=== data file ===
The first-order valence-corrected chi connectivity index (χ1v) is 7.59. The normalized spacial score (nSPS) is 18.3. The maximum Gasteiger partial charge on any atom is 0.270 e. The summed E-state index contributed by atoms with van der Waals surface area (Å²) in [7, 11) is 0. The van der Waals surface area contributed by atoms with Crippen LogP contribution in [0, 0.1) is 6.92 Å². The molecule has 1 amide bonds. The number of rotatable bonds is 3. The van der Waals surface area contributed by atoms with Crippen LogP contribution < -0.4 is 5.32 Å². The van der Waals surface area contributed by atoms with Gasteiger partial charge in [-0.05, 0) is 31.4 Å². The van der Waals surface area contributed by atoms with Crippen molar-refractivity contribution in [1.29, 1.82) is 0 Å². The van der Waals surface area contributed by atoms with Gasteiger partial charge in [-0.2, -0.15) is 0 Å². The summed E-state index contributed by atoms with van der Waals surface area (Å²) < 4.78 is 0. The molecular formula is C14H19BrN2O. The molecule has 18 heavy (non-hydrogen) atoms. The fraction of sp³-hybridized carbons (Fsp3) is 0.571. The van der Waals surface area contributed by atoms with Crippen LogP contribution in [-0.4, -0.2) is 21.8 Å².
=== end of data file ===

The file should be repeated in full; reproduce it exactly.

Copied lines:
The first-order valence-corrected chi connectivity index (χ1v) is 7.59. The normalized spacial score (nSPS) is 18.3. The maximum Gasteiger partial charge on any atom is 0.270 e. The summed E-state index contributed by atoms with van der Waals surface area (Å²) in [7, 11) is 0. The van der Waals surface area contributed by atoms with Crippen LogP contribution in [0, 0.1) is 6.92 Å². The molecule has 1 amide bonds. The number of rotatable bonds is 3. The van der Waals surface area contributed by atoms with Crippen LogP contribution < -0.4 is 5.32 Å². The van der Waals surface area contributed by atoms with Gasteiger partial charge in [-0.05, 0) is 31.4 Å². The van der Waals surface area contributed by atoms with Crippen molar-refractivity contribution in [1.29, 1.82) is 0 Å². The van der Waals surface area contributed by atoms with Gasteiger partial charge in [-0.2, -0.15) is 0 Å². The summed E-state index contributed by atoms with van der Waals surface area (Å²) < 4.78 is 0. The molecular formula is C14H19BrN2O. The molecule has 18 heavy (non-hydrogen) atoms. The fraction of sp³-hybridized carbons (Fsp3) is 0.571. The van der Waals surface area contributed by atoms with Crippen LogP contribution in [-0.4, -0.2) is 21.8 Å².